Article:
For Egypt, no easy solution to high inflation

May 21, 2017
Cherished commodity. Egyptian man selects flatbread at a market in Cairo. (Reuters)

Cairo - A recommendation by the International Monetary Fund (IMF) calls on Egypt to raise interest rates to rein in runaway inflation, a condition that poses an economic problem for Cairo, econo­mists said.
“We either raise the interest rate or risk keeping the inflation as is,” said Rashad Abdo, an economics professor at Cairo’s Helwan Univer­sity. “This is an intricate situation that needs creative solutions.”
Egypt’s consumer price inflation peaked at 32.5% in March — the highest since the mid-1980s — af­ter officials ended the decades-long controlled foreign exchange rate regime in November 2016. That was done to eradicate a rampant for­eign currency parallel market and qualify for a $12 billion loan from the IMF.
Foreign currency reserves stood at $19 billion at the time of the flo­tation but jumped to more than $23 billion just one month later. The fig­ure now stands at $28.6 billion with economists agreeing that the move dismantled the parallel foreign cur­rency market.
However, the move also resulted in a massive devaluation of the Egyptian pound, which has hit con­sumers hard.
Rising prices means that every­day goods are becoming increasing­ly unaffordable. Red meat, which before the flotation sold for $4.40 a kilo, costs $8.30 a kilo. The ex­change rate of the US dollar is 18.15 pounds, up from 8.8 pounds before the flotation. For import-dependent Egypt, such a weak national curren­cy is disastrous, economists said.
To deal with inflation, the IMF ad­vised Egypt to raise the basic inter­est rate to encourage Egyptians to deposit their savings. Interest rates were “the right tool” to curb infla­tion, IMF Middle East Director Jihad Azour said.
The Egyptian Finance Ministry said it would consider the IMF rec­ommendation, although it was not thought that receipt of the IMF loan was contingent on implementing the recommendations.
“Everything is subject to discus­sion with the IMF,” Deputy Finance Minister Mohamed Moiet said. “We are also still considering all options to bring this high inflation rate down.”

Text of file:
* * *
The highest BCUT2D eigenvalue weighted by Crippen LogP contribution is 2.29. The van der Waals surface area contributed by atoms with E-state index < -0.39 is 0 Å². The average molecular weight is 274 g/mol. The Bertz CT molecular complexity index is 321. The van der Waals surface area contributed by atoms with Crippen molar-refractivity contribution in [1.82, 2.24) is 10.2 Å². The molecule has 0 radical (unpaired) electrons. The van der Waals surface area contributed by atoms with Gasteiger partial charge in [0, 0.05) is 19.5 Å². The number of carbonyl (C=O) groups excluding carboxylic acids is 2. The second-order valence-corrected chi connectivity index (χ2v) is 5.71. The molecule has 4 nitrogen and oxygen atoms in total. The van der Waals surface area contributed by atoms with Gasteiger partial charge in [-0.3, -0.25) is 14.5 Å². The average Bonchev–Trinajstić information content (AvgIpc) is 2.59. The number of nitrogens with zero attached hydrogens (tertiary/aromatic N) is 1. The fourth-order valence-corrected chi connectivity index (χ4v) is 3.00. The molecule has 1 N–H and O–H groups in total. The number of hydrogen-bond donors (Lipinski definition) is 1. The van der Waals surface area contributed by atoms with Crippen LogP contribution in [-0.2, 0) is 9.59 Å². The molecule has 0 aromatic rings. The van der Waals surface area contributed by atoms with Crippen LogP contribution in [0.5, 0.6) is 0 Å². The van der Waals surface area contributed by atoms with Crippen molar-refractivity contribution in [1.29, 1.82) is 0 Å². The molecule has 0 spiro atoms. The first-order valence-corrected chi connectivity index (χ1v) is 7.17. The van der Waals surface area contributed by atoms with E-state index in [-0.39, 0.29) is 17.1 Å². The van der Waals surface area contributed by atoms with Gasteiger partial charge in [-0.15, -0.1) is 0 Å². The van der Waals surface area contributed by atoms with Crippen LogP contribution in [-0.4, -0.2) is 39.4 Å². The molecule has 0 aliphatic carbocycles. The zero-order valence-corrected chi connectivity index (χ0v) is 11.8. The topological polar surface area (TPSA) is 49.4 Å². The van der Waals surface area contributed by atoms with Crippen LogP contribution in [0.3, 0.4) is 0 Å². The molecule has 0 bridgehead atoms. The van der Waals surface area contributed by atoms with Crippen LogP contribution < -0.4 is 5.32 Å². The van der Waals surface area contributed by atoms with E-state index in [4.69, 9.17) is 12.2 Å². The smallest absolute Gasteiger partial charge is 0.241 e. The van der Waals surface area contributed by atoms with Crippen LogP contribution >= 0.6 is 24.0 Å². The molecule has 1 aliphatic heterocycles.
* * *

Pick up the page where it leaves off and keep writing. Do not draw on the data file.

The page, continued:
Egypt received the first $2.75 billion of the 3-year IMF loan on November 12. The second tranche — $1.25 billion — is to be delivered in the second half of June, the IMF announced during a recent visit to Cairo.
Economists said raising interest rates could create more harm than good because reduced demand would impede economic growth, raise the cost of borrowing and in­crease unemployment.
“These consequences must be taken into account by monetary and financial planners before applying the IMF recommendation,” Abdo said. “The people are suffering al­ready and they cannot accept any more pressures on their budgets.”
Egyptian President Abdel Fattah al-Sisi expressed concern over the prospect of Egypt having to raise interest rates. In a May 1 phone conversation with local channel ONTV, he said such a move would put further pressure on the nation’s banks and would raise commercial interest rates.
To absorb liquidity following the pound flotation, Egyptian banks raised savings interest rates to 15% and 20%, from 7% and 8% before the flotation, attracting tens of bil­lions of pounds. Egyptians’ de­posits in the country’s banks have exceeded $150 billion, Moiet said. That also, however, put pressure on the banks’ budgets.
A new investment law, passed re­cently despite delays, aims to bring foreign investment back to the country by streamlining bureau­cratic procedures. The law includes incentives such as a 50% tax dis­count on investments in underde­veloped areas and government sup­port for new projects.
Government figures indicate that direct foreign investment jumped 39% in the first half of the current fiscal year to $4.3 billion, with even more investment expected in the second half of the year.
However, raising interest rates could threaten this by slowing eco­nomic growth and increasing un­employment. Egyptian economists said that the IMF recommenda­tions, while working on paper, often failed to account for local realities in Egypt.
“This is why we need to think of other solutions to this problem,” said economist Wael el-Nahas. “In­stead of raising the interest rate, we can increase production, something that will create more supply, which will reduce prices at the end and create jobs for the nation’s unem­ployed workers.”